Robert Flannigan Doctrine Of Privity In Contract Law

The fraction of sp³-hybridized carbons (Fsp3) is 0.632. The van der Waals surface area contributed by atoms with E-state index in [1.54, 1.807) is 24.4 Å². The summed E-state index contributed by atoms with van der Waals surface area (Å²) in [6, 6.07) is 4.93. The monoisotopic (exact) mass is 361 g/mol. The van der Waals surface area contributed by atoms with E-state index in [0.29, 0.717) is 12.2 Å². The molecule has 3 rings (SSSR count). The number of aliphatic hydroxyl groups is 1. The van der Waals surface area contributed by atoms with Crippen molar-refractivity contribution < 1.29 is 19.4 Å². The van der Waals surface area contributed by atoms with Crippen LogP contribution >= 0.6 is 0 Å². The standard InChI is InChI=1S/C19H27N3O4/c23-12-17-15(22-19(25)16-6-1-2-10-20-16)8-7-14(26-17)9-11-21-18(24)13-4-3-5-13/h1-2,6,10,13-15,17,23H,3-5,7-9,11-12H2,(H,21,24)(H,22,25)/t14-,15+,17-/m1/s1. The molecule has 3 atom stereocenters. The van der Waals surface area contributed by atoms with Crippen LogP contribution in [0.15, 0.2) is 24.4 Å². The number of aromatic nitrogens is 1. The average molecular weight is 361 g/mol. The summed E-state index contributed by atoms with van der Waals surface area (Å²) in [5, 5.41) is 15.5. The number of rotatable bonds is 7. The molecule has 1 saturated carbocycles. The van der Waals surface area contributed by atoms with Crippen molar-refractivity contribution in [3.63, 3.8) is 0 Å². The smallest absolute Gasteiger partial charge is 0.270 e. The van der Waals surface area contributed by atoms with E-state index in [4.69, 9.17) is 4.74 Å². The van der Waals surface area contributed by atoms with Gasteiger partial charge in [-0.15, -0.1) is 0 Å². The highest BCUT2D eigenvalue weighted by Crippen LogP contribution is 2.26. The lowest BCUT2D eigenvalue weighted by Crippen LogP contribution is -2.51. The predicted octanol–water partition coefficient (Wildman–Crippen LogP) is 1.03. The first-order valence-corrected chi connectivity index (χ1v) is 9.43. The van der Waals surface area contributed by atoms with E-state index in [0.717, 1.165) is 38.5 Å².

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Robert Flannigan states ‘arguments offered to justify the doctrine of privity only rarely get beyond the level of axiomatic assertion…. Argument, as it turns out, is not something to which the doctrine stands up well’. Robert Flannigan, ‘Privity – the end of an era (error) (1987) 103(Oct) Law Quarterly Review 564 Professor Robert Flannigan is a law lecturer in University of Saskatchewan, Canada. He has joined the faculty since 1985 and he teaches subjects and research interests include contract law, business organization and fiduciary obligation . Based on the quotation above, he tries to voice up his opinion and point of view regarding the doctrine of privity. The literal meaning to the above quotation is the rebuttal towards the doctrine of privity is usually unquestionable statements. The doctrine of privity in contract as asserted by Robert Flannigan is complete and fair to be exercised by every country. The doctrine of privity of contract in the common law of contract provides that a contract cannot confer rights or impose obligations arising under it on any person or agent except the parties to contract. The premise is that only parties to contracts should be able to sue to enforce their rights or claim damages in case of breach. Consideration in contract is one of the evidences which support this doctrine as both does not acknowledge the existence and the benefits of the third party. This is because they have not submitted a consideration to the party

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